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All’s well that ends well in ‘The Foreigner’

Rehearsing for the Winters Theatre Company's upcoming production of "The Foreigner" are, top row, from left, Michael Barbour, Joanie Bryant, Jason Spyres and Jesse Akers, and bottom row from left, Dona Akers, Philip Pittman and Jim Hewlett. The show will be staged Fridays, Saturdays and Sundays, April 1-10, at the Winters Community Center, 201 Railroad Ave.

By
March 17, 2011 |

By Germaine Hupe

“The Foreigner,” a comedy with the message that “good always triumphs over evil, but let’s have fun along the way,” will be presented by the Winters Theatre Company in six performances April 1-10.

The play pokes gentle fun at the naïveté of rural Southerners, but makes some of them the heroes and heroines.
 It is set in a fishing lodge in the Georgia hills, and Betty, the lodge’s owner, a sweet, elderly widow, bemoans the fact that she has never traveled or even met any interesting foreigners.

Into the lodge come two Englishmen, Froggy LeSueur and his buddy Charlie Baker. Charlie is deeply depressed; his marriage is on the rocks and his life is on a downhill course, so he doesn’t want to talk about it. Through a series of misunderstandings, everyone assumes that Charlie’s native country is an obscure, unnamed nation and that Charlie can’t speak English.

Several cast members are harboring guilty secrets and decide to pour out their hearts to Charlie, thinking that although he doesn’t understand them, he is a good listener. Consequently, Charlie learns that the Klan is being revived and certain KKK leaders are planning to cheat Betty out of her lodge and life savings.
 The local Klan leader, Owen Musser, is a racist who makes the term redneck seem an understatement.

Owen, who fancies himself very witty, delights in tormenting the “stupid furrener,” but Charlie turns the tables in a hilarious scene, and Owen and his Klan buddies are thwarted in their criminal activities.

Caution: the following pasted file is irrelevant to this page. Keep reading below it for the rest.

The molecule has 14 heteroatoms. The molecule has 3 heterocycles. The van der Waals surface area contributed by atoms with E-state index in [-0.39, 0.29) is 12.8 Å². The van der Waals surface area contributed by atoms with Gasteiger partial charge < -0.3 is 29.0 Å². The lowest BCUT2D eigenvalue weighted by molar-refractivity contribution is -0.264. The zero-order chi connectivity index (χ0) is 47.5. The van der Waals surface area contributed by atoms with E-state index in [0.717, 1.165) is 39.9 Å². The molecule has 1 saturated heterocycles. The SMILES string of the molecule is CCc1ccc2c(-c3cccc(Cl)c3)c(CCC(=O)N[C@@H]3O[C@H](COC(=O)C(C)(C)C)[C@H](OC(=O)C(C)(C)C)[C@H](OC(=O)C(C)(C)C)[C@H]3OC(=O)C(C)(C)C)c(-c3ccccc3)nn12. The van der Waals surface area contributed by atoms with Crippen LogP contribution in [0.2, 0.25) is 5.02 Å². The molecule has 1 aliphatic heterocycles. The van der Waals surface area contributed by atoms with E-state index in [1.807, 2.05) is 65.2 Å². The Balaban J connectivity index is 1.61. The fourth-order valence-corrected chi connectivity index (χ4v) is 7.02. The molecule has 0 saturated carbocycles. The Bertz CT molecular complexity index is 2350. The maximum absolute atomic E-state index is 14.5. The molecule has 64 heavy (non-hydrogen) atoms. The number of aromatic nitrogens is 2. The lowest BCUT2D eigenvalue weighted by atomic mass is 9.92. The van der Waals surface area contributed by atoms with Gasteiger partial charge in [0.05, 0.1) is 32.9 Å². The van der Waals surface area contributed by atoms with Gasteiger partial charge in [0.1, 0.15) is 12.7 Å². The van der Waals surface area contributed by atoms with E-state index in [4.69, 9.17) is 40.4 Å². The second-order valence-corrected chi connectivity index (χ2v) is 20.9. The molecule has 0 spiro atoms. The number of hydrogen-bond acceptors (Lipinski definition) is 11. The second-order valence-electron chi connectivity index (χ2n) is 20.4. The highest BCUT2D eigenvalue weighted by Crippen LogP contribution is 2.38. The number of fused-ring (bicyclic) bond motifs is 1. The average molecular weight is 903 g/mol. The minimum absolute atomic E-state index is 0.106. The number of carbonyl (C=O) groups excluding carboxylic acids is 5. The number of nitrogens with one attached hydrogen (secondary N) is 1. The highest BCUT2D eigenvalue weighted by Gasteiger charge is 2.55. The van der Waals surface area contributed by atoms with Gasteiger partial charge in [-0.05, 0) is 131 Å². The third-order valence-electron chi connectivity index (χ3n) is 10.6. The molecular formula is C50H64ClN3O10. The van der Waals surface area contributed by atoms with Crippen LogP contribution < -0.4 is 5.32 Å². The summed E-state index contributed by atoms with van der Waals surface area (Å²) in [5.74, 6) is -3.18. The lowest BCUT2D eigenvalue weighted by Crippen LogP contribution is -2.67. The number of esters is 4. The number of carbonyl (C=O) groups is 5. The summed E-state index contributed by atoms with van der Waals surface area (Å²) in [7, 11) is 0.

Charlie learns other secrets as well. In fact, few characters are what they initially seem to be. Catherine Simms, the former Atlanta debutante, is not the spoiled sophisticate she first appears. Her brother Ellard Simms, described as “slow, real slow,” has a shrewd intelligence nobody ever noticed before. The audience even begins to wonder if the Rev. David Marshall, professional good guy and servant to mankind, is really a credit to his clerical vocation.

One of the best monologues in modern comedy theater occurs when Charlie is forced to talk and must invent a story in his native tongue, a feat he manages in what could be described as “Danny Kaye” style.

It would spoil the fun if more plot twists and turns are divulged, but the audience is in for an evening of laughter as “The Foreigner” comes to the Winters Community Center stage.

Performances begin with a champagne gala on Friday, April 1, with special admission that night of $15. Additional evening performances will be Saturday, April 2, and Friday and Saturday, April 8-9. Two Sunday matinees, April 3 and 10, complete the schedule. The April 8 performance will be a benefit for the Winters History Project.

Tickets are $10 general and $6 for seniors and students, available at Pacific Ace Hardware, 35 Main St., and the Winters Chamber of Commerce, 11 Main St. Make reservations at (530) 795-4014 or winterstheatre@gmail.com.

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